At 166 cases, the COVID census in hospitals in the Lafayette region hadn’t topped high marks in November 2020 or during a one-day spike in November 2021. But the number was the highest it had been in a month. And the math continued to catch up with the hospitals: Omicron cases of COVID have been touted as less serious. But with exponentially more cases, hospital beds are filling up.
Here, let Dr. Jerome Adams, former U.S. surgeon general now working on health equity initiatives at Purdue, take a run at it …
Tippecanoe County reported 471 new cases in Tuesday’s state report. The seven-day average: 456 a day. That’s a new peak in the pandemic for Tippecanoe County.
On the West Lafayette campus:
Purdue opened the semester Monday with new case rates that kept pace with the rest of the community. In the first 10 days of 2022, 719 people – 464 students and 255 employees – had tested positive for COVID, according to the university’s dashboard update Tuesday. For context: That’s 45% of the 1,580 total cases on campus from Aug. 1 to Dec. 31.
The seven-day positivity rate at campus testing sites was 19.75%. That rate was 3.19% on Dec. 21, as the university prepared to shut down for a winter break. The overall fall positivity rate on campus was 1.73%, according to Purdue’s figures.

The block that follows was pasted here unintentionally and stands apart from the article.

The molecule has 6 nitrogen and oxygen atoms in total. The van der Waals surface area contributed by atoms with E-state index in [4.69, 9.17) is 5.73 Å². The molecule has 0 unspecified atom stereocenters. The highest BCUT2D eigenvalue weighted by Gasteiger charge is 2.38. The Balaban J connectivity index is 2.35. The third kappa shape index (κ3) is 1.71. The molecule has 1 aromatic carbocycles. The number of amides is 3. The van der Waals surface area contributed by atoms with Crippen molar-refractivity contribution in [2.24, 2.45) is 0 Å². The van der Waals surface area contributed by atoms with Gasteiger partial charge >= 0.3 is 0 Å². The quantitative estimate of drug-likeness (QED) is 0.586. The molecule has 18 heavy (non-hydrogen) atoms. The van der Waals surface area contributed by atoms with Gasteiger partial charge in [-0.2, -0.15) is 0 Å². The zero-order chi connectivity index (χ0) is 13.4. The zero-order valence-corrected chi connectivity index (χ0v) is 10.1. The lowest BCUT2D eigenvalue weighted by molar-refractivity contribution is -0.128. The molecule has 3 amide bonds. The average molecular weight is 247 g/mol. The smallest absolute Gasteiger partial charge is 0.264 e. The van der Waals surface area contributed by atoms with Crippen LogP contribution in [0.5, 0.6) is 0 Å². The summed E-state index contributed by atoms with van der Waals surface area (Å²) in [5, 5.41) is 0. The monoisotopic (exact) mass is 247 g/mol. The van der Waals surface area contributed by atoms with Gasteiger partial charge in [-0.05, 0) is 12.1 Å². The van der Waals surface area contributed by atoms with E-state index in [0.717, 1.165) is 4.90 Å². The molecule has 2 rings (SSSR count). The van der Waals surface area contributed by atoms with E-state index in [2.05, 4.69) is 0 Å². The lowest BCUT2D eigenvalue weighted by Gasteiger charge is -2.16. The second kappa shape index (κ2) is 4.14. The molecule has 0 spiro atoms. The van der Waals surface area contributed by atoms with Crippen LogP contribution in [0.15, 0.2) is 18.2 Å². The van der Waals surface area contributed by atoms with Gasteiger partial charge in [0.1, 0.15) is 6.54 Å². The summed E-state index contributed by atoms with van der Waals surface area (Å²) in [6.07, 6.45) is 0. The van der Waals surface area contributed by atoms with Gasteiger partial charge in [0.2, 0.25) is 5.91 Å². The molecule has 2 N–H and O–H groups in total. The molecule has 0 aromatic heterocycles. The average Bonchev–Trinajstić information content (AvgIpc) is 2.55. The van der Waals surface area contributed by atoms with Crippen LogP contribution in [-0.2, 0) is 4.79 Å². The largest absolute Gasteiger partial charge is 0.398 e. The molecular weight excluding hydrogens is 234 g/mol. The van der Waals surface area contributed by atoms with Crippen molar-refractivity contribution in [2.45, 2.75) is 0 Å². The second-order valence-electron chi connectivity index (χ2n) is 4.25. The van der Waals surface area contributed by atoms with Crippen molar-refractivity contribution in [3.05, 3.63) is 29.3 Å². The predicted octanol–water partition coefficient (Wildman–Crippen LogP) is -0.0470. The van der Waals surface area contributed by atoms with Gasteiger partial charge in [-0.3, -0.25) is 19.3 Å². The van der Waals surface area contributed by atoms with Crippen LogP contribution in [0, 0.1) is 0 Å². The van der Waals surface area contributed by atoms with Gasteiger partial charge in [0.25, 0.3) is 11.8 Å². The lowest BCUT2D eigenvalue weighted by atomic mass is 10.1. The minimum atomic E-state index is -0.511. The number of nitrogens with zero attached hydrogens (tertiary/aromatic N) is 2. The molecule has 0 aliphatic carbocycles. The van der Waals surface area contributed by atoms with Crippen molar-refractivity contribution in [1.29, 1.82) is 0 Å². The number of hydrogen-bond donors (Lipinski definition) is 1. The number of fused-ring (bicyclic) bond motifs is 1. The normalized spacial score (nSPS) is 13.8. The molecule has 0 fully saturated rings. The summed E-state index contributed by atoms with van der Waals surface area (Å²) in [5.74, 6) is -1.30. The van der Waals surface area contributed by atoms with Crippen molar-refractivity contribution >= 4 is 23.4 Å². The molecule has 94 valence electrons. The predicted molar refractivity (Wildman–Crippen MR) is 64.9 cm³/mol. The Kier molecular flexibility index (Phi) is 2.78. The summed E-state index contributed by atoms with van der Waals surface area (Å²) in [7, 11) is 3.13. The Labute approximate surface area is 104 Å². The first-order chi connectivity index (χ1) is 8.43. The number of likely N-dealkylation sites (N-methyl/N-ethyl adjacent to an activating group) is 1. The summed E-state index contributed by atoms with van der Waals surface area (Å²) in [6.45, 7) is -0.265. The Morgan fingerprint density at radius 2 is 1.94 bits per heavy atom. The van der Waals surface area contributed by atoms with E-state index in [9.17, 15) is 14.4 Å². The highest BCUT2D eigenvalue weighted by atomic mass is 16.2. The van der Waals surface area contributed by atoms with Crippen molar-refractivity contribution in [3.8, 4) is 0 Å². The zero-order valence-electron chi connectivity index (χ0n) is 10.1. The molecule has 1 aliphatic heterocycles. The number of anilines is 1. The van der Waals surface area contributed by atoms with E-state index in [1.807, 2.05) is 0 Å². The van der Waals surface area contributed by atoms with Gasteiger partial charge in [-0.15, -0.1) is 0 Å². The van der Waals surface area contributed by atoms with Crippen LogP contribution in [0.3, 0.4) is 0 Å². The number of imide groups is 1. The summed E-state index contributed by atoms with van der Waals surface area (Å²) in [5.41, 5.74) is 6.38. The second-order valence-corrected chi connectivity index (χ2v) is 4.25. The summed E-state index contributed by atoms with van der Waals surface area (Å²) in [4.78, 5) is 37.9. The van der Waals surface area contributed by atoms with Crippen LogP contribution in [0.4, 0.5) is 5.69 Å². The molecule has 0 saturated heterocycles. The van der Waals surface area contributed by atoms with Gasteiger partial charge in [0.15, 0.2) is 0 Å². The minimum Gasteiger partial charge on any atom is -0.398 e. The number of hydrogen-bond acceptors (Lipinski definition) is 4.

The load had the university recalibrating its testing protocol on a campus with an 89% vaccination rate among students, faculty and staff. Purdue quit doing walk-in appointments for testing, requiring an appointment, instead. Testing for university family members with or who experienced a high-risk exposure were being sent to a drive-through site at the Purdue West Shopping Center, near the corner of State Street and McCormick Road, instead of the Co-Rec. Purdue will continue routine surveillance testing for students, staff and faculty who haven’t been vaccinated, as they had during the fall 2021 semester.
Boiler Ambassadors, a student group, on Tuesday handed out N95 masks – recommended by Purdue in a letter to returning students last week – from tables outside Wilmeth Active Learning Center, the Purdue Memorial Union and inside Stewart Center. They planned to be back out Wednesday. And the university put N95 masks in dispensers in dining halls, libraries and other high-traffic spots on campus. Here’s a link to a story from WBAA’s Ben Thorp that takes a closer look.
On Tuesday, Purdue announced it would postpone its annual Ag Fish Fry, scheduled in Indianapolis for Feb. 4, until April 30, due to the recent surge in COVID cases. The Fish Fry is one of Purdue’s major alumni events each year. “We became concerned that we could not produce this event safely,” Danica Kirkpatrick, Purdue Ag Alumni Assn executive director, said.
INDIANA GUN PERMIT BILL MOVES ON
Last week, you saw Lafayette Police Chief Pat Flannelly, among other law enforcement officers, urging lawmakers to reject a bill that would eliminate the need for a permit to carry a gun in Indiana. On Tuesday, House bill 1077 advanced out of the Indiana House on a 64-29 vote. Here’s a link to coverage of Tuesday’s debate and vote, via The Associated Press.
The Tippecanoe County district county on House Bill 1077:
Yes: Reps. Tim Brown and Sharon Negele
No: Reps. Chris Campbell and Sheila Klinker
Excused: Rep. Don Lehe
HB 1077 moves on to the Senate, where a similar bill died a year ago.